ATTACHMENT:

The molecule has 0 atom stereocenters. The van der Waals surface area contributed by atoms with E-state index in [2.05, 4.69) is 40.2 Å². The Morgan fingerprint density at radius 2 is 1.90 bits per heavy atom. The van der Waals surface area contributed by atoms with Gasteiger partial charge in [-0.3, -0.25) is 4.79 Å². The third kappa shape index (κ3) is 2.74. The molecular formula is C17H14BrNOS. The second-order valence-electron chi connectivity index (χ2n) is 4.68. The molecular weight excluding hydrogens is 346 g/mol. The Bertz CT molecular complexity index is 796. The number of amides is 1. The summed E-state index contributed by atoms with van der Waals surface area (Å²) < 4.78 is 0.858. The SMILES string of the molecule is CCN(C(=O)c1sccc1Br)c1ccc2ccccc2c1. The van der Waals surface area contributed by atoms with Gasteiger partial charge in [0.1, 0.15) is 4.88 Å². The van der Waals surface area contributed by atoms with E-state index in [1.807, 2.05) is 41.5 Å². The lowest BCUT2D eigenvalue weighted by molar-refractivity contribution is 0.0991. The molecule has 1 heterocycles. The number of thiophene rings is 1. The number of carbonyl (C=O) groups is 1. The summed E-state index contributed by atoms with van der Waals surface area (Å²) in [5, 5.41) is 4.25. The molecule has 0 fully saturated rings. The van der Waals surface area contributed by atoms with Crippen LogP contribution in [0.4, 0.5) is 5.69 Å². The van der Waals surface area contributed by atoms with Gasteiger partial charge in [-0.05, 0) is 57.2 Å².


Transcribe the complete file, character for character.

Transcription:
The molecule has 0 atom stereocenters. The van der Waals surface area contributed by atoms with E-state index in [2.05, 4.69) is 40.2 Å². The Morgan fingerprint density at radius 2 is 1.90 bits per heavy atom. The van der Waals surface area contributed by atoms with Gasteiger partial charge in [-0.3, -0.25) is 4.79 Å². The third kappa shape index (κ3) is 2.74. The molecular formula is C17H14BrNOS. The second-order valence-electron chi connectivity index (χ2n) is 4.68. The molecular weight excluding hydrogens is 346 g/mol. The Bertz CT molecular complexity index is 796. The number of amides is 1. The summed E-state index contributed by atoms with van der Waals surface area (Å²) < 4.78 is 0.858. The SMILES string of the molecule is CCN(C(=O)c1sccc1Br)c1ccc2ccccc2c1. The van der Waals surface area contributed by atoms with Gasteiger partial charge in [0.1, 0.15) is 4.88 Å². The van der Waals surface area contributed by atoms with E-state index in [1.807, 2.05) is 41.5 Å². The lowest BCUT2D eigenvalue weighted by molar-refractivity contribution is 0.0991. The molecule has 1 heterocycles. The number of thiophene rings is 1. The number of carbonyl (C=O) groups is 1. The summed E-state index contributed by atoms with van der Waals surface area (Å²) in [5, 5.41) is 4.25. The molecule has 0 fully saturated rings. The van der Waals surface area contributed by atoms with Crippen LogP contribution in [0.4, 0.5) is 5.69 Å². The van der Waals surface area contributed by atoms with Gasteiger partial charge in [-0.05, 0) is 57.2 Å².